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Dont feel sorry


Dont feel sorry
Photo Information
Copyright: Felipe Mateo and Cristina (extramundi) Gold Star Critiquer/Gold Star Workshop Editor/Gold Note Writer [C: 1880 W: 338 N: 4267] (13176)
Genre: Animals
Medium: Color
Date Taken: 2005-01-06
Categories: Insects
Camera: Sony DSC-F717
Exposure: f/8, 1/1000 seconds
Details: (Fill) Flash: Yes
Photo Version: Original Version, Workshop
Theme(s): Bees [view contributor(s)]
Date Submitted: 2005-01-06 16:49
Viewed: 10654
Favorites: 1 [view]
Points: 28
[Note Guidelines] Photographer's Note
This post is dedicated to Paul (PDP), although he will probably not see it now. I hope he recovers from his illness soon and join us again.

This is a bumblebee (Hymenoptera Aculeate I think) parasited by an acarus, probably a Deutonymph of Parasitellus talparum.

At first I felt sad for this bumblebee, it was very disturbed and trying to get rid of his parasites, I thought his had only hours of life ahead, but if you read this note you will discover that is a transportation to the tasty food, and can even be beneficial to the colonies.

THIS IS A SCALED IMAGE

Family Parasitidae
This family is distributed worldwide and includes about 400 species grouped in 2 subfamiles: Parasitinae and Pergamasinae. Parasitid mites are essentially predatory and feed upon other microarthropodes, including their eggs, and on nematodes. They live in moss, forest litter, soil, dung, rotting seaweed, decaying organic substances, caves, and nests of small mammals and insects. These mites disperse during the deutonymph stage, usually on insects of the orders Coleoptera and Hymenoptera. All species of the genus Parasitellus are obligatory associates of bumblebees (Bombus).

Genus Parasitellus
This genus includes 11 species that inhabit nests of bumblebees (Bombus). Occasionally they occur in beehives or borrows of small mammals. Deutonymphs are commonly phoretic on the adult bumblebees or cuckoo bumblebees. Since bumblebee colonies are annual and only young queens overwinter, mite deutonymphs are able to distinguish between queens and other castes (workers, males). Although the mites may disperse on all castes of bumblebees, they prefer queens, and never move from a queen to a male. Mites dispersing on workers and males may try to switch to queens later, either during copulation or on flowers, where bumblebees forage.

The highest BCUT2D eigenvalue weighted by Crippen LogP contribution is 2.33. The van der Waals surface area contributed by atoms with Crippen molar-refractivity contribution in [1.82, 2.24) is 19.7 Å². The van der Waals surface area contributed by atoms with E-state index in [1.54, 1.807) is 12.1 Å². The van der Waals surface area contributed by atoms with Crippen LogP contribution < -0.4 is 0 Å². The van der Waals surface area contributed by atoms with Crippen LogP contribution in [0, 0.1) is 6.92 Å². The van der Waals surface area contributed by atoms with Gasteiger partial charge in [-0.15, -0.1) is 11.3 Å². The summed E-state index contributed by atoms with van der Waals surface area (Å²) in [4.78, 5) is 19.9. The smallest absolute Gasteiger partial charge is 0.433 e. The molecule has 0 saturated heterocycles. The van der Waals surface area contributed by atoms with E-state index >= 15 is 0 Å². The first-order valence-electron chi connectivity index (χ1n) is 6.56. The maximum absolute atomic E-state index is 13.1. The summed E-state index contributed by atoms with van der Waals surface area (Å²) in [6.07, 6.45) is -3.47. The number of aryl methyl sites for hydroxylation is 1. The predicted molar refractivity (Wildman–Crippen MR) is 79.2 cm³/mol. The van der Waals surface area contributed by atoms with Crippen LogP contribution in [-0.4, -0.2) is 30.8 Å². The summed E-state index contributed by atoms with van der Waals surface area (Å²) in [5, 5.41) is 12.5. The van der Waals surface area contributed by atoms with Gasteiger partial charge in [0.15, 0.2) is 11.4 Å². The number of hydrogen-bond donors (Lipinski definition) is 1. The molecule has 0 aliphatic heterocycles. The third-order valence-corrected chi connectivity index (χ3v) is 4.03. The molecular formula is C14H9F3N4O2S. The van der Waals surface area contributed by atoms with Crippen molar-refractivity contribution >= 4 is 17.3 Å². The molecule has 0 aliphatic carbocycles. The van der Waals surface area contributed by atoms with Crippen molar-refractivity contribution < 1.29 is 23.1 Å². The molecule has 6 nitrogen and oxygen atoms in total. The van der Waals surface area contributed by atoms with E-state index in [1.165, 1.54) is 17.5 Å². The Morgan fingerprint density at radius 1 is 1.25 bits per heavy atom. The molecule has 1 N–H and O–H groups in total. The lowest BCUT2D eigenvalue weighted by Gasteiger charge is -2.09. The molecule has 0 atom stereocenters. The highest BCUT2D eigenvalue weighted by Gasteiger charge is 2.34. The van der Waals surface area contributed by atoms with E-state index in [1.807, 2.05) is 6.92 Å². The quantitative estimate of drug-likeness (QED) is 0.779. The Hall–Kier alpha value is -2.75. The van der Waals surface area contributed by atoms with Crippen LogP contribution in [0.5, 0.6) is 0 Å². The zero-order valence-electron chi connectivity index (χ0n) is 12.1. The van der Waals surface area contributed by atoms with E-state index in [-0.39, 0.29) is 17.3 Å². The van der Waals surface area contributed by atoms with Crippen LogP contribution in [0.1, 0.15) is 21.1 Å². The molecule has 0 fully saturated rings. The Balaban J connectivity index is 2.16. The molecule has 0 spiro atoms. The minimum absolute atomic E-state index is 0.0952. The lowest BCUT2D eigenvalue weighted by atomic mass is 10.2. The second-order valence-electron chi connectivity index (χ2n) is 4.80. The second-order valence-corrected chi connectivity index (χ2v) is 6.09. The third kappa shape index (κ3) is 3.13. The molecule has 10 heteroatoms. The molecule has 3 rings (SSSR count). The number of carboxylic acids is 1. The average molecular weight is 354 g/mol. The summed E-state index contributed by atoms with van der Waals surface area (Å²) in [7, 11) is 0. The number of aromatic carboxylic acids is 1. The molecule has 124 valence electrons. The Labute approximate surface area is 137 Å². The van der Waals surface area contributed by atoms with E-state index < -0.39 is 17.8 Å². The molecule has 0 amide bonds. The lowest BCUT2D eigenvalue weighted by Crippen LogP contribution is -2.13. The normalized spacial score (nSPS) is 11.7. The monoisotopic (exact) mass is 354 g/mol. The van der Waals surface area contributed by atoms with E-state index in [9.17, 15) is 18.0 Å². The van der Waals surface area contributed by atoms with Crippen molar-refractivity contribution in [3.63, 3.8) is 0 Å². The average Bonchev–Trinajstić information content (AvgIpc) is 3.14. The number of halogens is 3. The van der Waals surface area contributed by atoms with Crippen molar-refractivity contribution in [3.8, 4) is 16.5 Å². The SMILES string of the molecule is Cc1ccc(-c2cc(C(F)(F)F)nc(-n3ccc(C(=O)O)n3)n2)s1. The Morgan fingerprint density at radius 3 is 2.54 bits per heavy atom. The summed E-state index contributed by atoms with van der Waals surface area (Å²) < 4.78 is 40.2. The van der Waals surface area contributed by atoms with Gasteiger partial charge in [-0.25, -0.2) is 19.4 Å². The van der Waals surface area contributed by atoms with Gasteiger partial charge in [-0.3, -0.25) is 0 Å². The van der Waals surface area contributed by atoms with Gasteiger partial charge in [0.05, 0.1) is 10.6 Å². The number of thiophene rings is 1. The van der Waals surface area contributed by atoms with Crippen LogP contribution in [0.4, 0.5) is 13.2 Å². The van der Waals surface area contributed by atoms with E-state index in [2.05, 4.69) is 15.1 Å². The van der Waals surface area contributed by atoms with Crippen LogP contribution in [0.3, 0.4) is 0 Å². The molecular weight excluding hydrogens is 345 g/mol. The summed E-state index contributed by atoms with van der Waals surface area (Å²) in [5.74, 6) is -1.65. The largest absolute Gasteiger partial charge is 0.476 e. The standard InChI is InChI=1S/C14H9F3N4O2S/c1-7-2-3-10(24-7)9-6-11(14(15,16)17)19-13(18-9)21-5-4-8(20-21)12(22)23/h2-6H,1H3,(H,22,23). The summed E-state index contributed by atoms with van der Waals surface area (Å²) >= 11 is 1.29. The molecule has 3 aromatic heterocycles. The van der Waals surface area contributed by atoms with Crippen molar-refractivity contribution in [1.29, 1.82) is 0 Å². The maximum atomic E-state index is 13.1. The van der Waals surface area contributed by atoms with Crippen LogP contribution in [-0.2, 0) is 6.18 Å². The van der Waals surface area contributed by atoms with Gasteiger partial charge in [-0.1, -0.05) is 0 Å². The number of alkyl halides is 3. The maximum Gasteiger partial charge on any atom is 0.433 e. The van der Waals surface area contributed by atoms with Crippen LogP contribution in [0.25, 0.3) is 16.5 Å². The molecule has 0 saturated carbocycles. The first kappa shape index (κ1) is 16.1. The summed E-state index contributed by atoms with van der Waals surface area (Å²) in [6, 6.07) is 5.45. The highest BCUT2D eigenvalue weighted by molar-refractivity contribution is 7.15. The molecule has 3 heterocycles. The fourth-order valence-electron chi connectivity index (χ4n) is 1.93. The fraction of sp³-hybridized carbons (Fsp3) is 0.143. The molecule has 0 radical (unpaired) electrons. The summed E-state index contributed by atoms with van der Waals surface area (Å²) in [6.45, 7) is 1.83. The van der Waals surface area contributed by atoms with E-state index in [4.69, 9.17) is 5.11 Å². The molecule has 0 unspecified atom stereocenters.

The species of Parasitellus, although only associated with bumblebees, are not specific to a particular species of host, with species often co-occurring in individual Bombus nests. The lack of host specificity in this group may be the result of host switching in flowers by cockoo bumblebees, or by queens that visit old nests with overwintered deutonymphs. In the nests of a single bumblebee species, mites can disperse due to queen supersedure or invasion of workers or queens from different nests.
The exact nature of the association between these mites and their bumblebee hosts is uncertain, although predatory behavior toward acarid mites and other parasitid mites was suggested. If these mites feed preferentially on potentially damaging acarid mites, they may be beneficial to colony health.

I took the info from THIS SITE.

Hope you like!

F8 - 1/1000 - Flash - Handheld - Manual mode.
PP. Crop, S&H, Saturation adjust, frame, resize, USM.

novaman, Robbrown, rlortie, red45, carper, willie, Luc, Callie, Midi, Janice has marked this note useful
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Discussions
ThreadThread Starter Messages Updated
To red45: It is not cruelextramundi 4 01-08 04:40
No sabía que Paul era enfermoLuc 2 01-06 18:13
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Critiques [Translate]